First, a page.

Alcoholic beverages are often a large part of a thriving social life, and social drinking is widespread in cultures across the world. However, it is well known that excessive alcohol consumption can be habit-forming, toxic, and psychoactive.
The World Health Organization has some rather sobering stats on alcohol consumption:
- Alcohol abuse contributes to 5.1% of the global burden of disease; 7.1% and 2.2% in males and females respectively
- Alcohol consumption is a factor in 3 million deaths annually across the globe, as well as several disabilities and health complications in millions of individuals
How alcohol consumption impacts gut microbiota
We know that the gastrointestinal tract and the intestinal microbiota display a symbiotic relationship. The microbiota helps with protection from pathogens, extraction of energy from food, and synthesis of amino acids and vitamins.
When the intestinal microbiota homeostasis, or balance, is disrupted, the term “dysbiosis” is used to describe the changes. Gut dysbiosis has been associated with various conditions, such as inflammatory bowel disease (IBD), irritable bowel syndrome (IBS), celiac disease, food allergies, type 1 diabetes, type 2 diabetes, cancer, obesity, and cardiovascular disease.
The gut dysbiosis changes associated with alcohol consumption include qualitative as well as quantitative changes in gut microbiota, and alcohol-induced changes in the population and metabolic function of gut microbiota may contribute to the subsequent development of alcoholic liver disease (ALD) as well as increased inflammation in the gastrointestinal tract and systemic inflammation.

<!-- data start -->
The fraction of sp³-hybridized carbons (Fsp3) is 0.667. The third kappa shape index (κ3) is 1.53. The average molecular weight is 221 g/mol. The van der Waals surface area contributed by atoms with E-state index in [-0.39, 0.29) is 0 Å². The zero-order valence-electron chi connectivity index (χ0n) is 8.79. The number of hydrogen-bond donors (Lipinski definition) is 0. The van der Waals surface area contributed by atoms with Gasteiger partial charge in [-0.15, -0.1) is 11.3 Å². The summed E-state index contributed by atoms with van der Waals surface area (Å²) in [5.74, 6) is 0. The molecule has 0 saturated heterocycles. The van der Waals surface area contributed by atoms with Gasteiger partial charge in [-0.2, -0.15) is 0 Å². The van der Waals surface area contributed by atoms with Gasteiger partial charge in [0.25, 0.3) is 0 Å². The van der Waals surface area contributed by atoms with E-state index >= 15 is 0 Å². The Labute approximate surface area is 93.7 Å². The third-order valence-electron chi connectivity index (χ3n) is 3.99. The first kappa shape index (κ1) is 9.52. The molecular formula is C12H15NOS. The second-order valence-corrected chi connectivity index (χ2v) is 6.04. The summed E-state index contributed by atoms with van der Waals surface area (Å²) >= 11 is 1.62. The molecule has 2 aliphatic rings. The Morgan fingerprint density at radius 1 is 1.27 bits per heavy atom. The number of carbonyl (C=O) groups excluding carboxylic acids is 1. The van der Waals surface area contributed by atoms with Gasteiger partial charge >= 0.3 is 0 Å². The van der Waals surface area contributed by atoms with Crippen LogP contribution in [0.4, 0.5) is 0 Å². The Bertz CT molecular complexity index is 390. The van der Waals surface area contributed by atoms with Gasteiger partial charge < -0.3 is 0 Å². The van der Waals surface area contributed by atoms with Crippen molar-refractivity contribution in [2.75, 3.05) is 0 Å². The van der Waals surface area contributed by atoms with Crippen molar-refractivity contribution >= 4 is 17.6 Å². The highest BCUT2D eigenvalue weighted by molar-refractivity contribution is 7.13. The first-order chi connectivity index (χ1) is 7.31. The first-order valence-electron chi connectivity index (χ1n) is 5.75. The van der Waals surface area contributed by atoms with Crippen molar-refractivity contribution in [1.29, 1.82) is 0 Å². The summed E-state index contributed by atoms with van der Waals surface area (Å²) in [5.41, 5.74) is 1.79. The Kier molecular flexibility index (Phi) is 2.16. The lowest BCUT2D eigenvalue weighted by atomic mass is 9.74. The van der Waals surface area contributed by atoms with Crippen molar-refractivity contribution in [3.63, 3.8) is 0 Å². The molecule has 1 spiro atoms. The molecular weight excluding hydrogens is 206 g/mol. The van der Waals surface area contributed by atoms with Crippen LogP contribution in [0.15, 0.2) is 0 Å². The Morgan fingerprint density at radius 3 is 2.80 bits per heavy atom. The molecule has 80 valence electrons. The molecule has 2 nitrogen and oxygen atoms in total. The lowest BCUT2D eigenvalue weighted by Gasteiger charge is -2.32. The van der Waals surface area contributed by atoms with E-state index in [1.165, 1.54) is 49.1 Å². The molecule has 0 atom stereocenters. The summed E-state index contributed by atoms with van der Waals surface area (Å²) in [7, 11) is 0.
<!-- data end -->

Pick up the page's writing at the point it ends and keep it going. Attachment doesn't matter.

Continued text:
Findings from animal studies
Studies in mice and rats have shown alcohol-induced bacterial overgrowth as well as dysbiosis. Mice fed alcohol developed ALD, which was associated with small intestinal bacterial overgrowth and dysbiosis in the cecum region of the large intestine.
Findings from human studies
The dominant microbial phyla in the human gut are Firmicutes, Bacteroidetes, Actinobacteria, Proteobacteria, Fusobacteria, and Verrucomicrobia, with the two phyla Firmicutes and Bacteroidetes representing 90% of gut microbiota. The ratio of the populations of bacteria belonging to these two phyla is often used as a diagnostic parameter by researchers.
Chronic alcohol consumption causes bacterial overgrowth and dysbiosis in humans, upsetting this natural balance. Using culture-based methods, an older study had shown the presence of alcohol-induced changes such as the overgrowth of aerobic as well as anaerobic bacteria in the jejunum section of the intestine.
A more recent study of biopsies taken from the intestines of subjects with and without ALD demonstrated that alcohol intake significantly alters the composition of microbiota that are associated with the intestinal mucosa. This study showed lower numbers of Bacteroidetes and a greater abundance of Proteobacteria, which have the potential to be pathogenic. These results were seen in a subgroup of alcoholics with as well as without liver disease.
Furthermore, analysis of fecal microbiota from human subjects with hepatitis B or alcohol-related cirrhosis shows a reduction in Bacteroidetes and an increase in Proteobacteria. These findings suggest that microbiota community differences between alcoholics and alcoholics with cirrhosis (e.g., Fusobacteria, Clostridia) may contribute to the development of liver disease.
Another study showed that dysbiotic microbiota in alcoholics also correlates with a high level of endotoxin in the blood, indicating that dysbiosis may contribute to intestinal hyperpermeability (also known as “leaky gut syndrome”).
These findings underline the significant detrimental effects of chronic alcohol consumption on gut microbiome.